The Dream Is Alive was released on LaserDisc three times (twice in the USA, once in Japan), DVD (pictured), and in high definition as a bonus feature on the Blue Planet Blu-ray in 2007.[2]

References

  1. ^ a b Cohn, Lawrence (January 6, 1992). "Top 100 All-Time Film Rental Champs". Variety. p. 86.
  2. ^ Blu-ray.com May 2, 2007 (retrieved Jun 13, 2015)

External links

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He is most notable for popularizing the Wilhelm scream in-joke and creating many of the iconic sound effects heard in the Star Wars film franchise, including the "voice" of R2-D2, the lightsaber hum, the sound of the blaster guns, and the heavy-breathing sound of Darth Vader, made from himself breathing into a scuba regulator. Burtt is also known for "voicing" the title character, WALL-E, in the 2008 Pixar movie WALL-E. He also created the robotic sound of Wall-E's voice, along with all the other characters in WALL-E, and was the sound editor of the movie.

The winner of four Academy Awards (two of which are Special Achievement Academy Awards), he is the director of various documentary films. He is also the editor of the Star Wars prequel trilogy.

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On Unix-like operating systems, this feature can be seen as an advanced implementation of the standard chroot mechanism, which changes the apparent root folder for the current running process and its children. In addition to isolation mechanisms, the kernel often provides resource-management features to limit the impact of one container's activities on other containers.

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Destiny in Space is a 70mm Canadian IMAX documentary film released in 1994. The film was written by Toni Myers, directed by Academy Award-winner Ben Burtt, and narrated by Leonard Nimoy.

The film is a showcase of the daily lives of astronauts in space, as they fix instruments and take measurements. The film includes two space shuttle launches and several cargo bay scenes, including an astronaut repairing the Hubble space telescope. CGI recreations of the surface of Venus and Mars based on satellite data from JPL are also featured. The film looks at the future of human space exploration and what future generations might accomplish in the years to come.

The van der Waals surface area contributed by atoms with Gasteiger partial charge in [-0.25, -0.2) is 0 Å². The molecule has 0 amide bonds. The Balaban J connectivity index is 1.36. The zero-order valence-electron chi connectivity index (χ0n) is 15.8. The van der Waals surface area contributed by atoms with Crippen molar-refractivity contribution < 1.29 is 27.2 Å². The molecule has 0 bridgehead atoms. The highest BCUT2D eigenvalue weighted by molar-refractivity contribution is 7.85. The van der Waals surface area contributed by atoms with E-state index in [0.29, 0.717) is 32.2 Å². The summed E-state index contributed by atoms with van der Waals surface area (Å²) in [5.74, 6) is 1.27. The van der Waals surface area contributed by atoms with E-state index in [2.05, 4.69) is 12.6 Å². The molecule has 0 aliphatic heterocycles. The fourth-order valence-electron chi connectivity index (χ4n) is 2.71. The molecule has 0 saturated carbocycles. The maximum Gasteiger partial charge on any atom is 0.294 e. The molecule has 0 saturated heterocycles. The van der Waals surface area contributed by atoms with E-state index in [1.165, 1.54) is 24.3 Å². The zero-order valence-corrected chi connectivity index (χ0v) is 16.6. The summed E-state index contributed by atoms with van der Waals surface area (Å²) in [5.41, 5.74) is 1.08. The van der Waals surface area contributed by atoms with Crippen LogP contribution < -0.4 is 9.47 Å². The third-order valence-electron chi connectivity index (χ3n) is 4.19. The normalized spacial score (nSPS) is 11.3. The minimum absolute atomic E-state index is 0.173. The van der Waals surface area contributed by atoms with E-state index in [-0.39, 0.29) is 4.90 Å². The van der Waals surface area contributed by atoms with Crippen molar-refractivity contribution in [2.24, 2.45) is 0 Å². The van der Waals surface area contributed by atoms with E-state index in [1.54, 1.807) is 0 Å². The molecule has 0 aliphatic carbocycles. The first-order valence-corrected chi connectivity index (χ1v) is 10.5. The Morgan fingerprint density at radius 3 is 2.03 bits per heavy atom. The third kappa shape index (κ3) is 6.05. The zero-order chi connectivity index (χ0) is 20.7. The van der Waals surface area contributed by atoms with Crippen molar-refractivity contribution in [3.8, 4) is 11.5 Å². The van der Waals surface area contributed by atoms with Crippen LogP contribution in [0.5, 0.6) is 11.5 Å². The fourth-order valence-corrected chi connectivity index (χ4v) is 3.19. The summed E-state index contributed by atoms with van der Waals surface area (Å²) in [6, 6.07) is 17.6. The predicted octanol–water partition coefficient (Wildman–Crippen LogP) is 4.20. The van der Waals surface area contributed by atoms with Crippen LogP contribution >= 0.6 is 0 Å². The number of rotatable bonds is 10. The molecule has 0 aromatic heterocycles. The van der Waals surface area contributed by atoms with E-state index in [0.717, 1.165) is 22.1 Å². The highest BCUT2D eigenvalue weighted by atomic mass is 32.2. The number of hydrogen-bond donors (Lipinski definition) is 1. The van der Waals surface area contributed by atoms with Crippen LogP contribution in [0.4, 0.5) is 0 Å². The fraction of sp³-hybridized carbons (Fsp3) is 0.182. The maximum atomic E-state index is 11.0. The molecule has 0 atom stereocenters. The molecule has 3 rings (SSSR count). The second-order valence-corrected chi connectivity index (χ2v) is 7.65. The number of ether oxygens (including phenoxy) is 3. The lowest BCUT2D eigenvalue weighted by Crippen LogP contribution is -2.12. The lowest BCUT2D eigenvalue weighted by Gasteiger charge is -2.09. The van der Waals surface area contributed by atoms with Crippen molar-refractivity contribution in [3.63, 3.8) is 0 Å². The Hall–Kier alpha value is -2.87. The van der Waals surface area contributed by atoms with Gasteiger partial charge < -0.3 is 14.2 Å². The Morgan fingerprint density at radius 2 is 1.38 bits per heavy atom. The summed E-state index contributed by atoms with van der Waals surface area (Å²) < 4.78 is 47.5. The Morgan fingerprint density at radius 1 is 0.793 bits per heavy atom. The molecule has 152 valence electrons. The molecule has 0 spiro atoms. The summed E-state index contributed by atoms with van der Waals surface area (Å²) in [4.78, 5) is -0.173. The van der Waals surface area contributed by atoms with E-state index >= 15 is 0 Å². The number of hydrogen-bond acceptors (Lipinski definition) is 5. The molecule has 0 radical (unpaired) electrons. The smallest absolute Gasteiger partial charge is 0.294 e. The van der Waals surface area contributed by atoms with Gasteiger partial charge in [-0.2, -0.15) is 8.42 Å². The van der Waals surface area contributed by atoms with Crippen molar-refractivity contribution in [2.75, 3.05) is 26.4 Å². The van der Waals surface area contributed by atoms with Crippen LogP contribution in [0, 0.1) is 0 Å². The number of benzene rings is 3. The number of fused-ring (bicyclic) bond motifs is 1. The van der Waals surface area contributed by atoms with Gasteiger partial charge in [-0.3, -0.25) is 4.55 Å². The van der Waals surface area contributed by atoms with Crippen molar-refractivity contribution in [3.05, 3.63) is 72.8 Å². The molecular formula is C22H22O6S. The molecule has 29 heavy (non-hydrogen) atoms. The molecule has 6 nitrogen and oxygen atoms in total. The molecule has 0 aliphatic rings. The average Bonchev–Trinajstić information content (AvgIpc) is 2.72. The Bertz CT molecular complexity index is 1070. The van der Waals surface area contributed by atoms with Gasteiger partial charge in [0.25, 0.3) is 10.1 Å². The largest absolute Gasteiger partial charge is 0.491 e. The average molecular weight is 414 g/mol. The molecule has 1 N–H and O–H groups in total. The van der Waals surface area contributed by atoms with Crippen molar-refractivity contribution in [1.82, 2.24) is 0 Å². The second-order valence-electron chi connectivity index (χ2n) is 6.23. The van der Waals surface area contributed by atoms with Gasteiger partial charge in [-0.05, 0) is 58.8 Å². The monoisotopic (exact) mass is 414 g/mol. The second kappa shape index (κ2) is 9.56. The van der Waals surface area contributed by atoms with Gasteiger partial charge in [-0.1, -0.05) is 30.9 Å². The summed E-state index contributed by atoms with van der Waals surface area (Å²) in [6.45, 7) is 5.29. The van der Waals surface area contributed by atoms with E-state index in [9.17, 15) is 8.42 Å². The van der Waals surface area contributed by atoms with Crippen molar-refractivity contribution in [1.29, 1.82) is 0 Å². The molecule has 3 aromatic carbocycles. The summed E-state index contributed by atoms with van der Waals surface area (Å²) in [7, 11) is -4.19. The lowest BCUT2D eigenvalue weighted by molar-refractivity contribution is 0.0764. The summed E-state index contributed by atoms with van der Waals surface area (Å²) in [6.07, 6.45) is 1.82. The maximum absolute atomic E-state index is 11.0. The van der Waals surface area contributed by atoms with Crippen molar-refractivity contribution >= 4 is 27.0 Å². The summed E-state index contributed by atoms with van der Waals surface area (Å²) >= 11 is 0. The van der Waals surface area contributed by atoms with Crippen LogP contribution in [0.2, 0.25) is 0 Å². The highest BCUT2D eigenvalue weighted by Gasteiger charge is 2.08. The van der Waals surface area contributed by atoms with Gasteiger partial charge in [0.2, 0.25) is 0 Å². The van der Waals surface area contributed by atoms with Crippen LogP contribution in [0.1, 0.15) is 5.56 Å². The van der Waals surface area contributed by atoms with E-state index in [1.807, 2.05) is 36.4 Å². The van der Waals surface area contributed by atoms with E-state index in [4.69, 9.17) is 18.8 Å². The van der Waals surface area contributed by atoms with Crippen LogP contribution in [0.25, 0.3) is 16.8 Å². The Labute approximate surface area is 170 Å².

Four filmmakers contributed to directing the film. Director/cinematographer James Neihouse was the cinematographer for Blue Planet, The Dream Is Alive, Michael Jordan to the Max and other IMAX features. Burtt, aside from his lengthy and impressive list of sound crew credits, directed both Destiny and Blue Planet. Toni Myers edited several IMAX pictures, including L5: First City in Space, Hail Columbia! and others.

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STS-41-C was NASA's 11th Space Shuttle mission, and the fifth mission of Space Shuttle Challenger. The launch, which took place on April 6, 1984, marked the first direct ascent trajectory for a shuttle mission. During the mission, Challenger's crew captured and repaired the malfunctioning Solar Maximum Mission ("Solar Max") satellite, and deployed the Long Duration Exposure Facility (LDEF) experimental apparatus. STS-41-C was extended one day due to problems capturing the Solar Max satellite, and the landing on April 13 took place at Edwards Air Force Base, instead of at Kennedy Space Center as had been planned. The flight was originally numbered STS-13.